If time travel were possible, I think one of the first things I would do would be to visit all of my former teachers who planned field trips for my classmates and I and give them a giant hug. Field trips are stressful for any teacher. The months and months of planning that go into making trips valuable opportunities for students is unpaid and oftentimes overlooked. For me, though, they offer me the best bonus I could ever ask for as a teacher – the opportunity to see my students applying what they have been taught in settings that make learning fun and organic!
“If you haven’t experienced an escape room with your students, you haven’t lived!”
This year, our annual EGMSTEM trip was down to New Orleans, Louisiana. For us in the northern part of the state, it can be easy to feel disconnected or unplugged to the cultural heart of our state. Louisiana has a long-standing history of being the home (both temporary and lifelong) of some of our history’s most innovative and eclectic figures. Knowing about our state’s history and how these figures worked to sharp both culture and industry in our state is something I wanted my students to live, breathe, and experience this year.
If you haven’t experienced an escape room with your kids, you haven’t lived! Many of my students have experienced and loved the BreakoutEDU version, so I thought it would be neat to challenge them to a professional one. There are times when we as teachers take a step back and wonder if what we are doing in our classrooms is making a difference. During that hour that I was locked in a room with my 8th graders (many of whom I have taught for three years in a row), I was blown away by them. Their ability to think critically, work and communicate together, use their executive skills to manage their time and personnel, and emotionally support one another to ensure success was something I felt was…well, it made the months and months of planning the trip worth it in that one moment.
The National World War II Museum
I stress anytime we go to a major museum. Hopefully, that’s a natural feeling to have as a teacher. Priceless antiques. Expensive exhibits. Large crowds. 50+ EGMSTEM kids. No biggie, right?
The National World War II Museum, which was known as the D-Day Museum and was much smaller when I was child, is something I wish all students had access to for some pretty big reasons. Heading in to the museum, my students were tasked with a few basics – be respectful, take moments to absorb and live what you are seeing, and above all, if you see an elderly veteran volunteer, speak with them and allow them a few moments to connect with you.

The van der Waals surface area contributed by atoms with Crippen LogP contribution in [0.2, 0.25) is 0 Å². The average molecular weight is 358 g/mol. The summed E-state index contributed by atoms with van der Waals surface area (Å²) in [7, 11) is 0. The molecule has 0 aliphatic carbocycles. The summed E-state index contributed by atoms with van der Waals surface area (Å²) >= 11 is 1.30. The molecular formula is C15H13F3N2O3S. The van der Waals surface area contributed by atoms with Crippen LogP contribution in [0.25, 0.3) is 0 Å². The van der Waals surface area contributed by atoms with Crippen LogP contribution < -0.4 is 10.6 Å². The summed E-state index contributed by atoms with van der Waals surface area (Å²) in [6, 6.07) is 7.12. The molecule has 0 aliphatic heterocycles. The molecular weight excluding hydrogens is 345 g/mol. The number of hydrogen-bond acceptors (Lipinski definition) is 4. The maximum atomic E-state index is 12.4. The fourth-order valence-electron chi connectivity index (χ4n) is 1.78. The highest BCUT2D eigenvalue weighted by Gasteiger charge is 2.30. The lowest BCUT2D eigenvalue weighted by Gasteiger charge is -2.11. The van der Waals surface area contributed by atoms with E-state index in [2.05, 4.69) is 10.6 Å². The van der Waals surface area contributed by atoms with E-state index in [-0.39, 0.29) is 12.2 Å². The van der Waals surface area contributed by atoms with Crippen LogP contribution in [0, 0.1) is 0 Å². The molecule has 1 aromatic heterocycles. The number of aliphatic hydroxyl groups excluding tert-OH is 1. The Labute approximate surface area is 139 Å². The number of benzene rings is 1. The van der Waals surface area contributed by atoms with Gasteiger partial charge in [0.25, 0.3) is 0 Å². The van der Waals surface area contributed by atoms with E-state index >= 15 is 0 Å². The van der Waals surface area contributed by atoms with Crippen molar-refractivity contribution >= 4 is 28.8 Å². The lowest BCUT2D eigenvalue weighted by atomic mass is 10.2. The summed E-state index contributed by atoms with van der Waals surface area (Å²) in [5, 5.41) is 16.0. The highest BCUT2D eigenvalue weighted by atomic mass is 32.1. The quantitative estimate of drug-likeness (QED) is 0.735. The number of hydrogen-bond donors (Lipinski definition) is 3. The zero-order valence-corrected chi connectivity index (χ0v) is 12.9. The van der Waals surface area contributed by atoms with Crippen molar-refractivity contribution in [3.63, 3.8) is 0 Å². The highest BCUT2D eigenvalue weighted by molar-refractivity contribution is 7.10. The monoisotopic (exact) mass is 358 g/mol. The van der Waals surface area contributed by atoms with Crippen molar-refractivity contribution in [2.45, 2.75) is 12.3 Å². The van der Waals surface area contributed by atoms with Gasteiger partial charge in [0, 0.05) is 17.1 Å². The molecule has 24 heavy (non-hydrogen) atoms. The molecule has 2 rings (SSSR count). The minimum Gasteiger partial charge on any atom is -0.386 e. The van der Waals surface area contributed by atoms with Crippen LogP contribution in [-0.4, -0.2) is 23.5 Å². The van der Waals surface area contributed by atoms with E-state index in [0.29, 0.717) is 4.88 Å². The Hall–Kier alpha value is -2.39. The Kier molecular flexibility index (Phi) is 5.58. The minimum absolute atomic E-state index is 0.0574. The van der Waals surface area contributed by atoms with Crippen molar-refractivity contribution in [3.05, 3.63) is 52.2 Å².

Proud teacher moments can be few and far between. I was fortunate to experience many of them during our trip to New Orleans. Instead of walking by the volunteers and heading straight to the interactive exhibits, the EGMSTEM kids actively sought out the docents and engaged with them organically. Many of my students came back with stories, pictures, and even mementos from the docents they spoke with. My hope is that these moments will linger with them and leave a lasting impression.
Advice to Other Passionate Educators
Field trips aren’t for the faint of heart. They can be time consuming, a hard sell to many administrators, and expensive for schools and families. However, it’s my firm belief that it’s an obligation we have to our kids to offer them opportunities to experience culture and learning side by side with us in the places where history, science, and progress happens. If you’re a teacher and feel like you’d like to take on the challenge of planning an experience like this one for you and your students, I’d love to share any advice that I can to help enrich your classroom and your students. Reach out!
A huge, public thanks to all of the chaperones that helped me wrangle this amazing group of students! It was thanks to all of you that our kids were able to experience such an amazing trip. If you’d like to see more from our Innovations of the Past STEM trip to New Orleans, click here!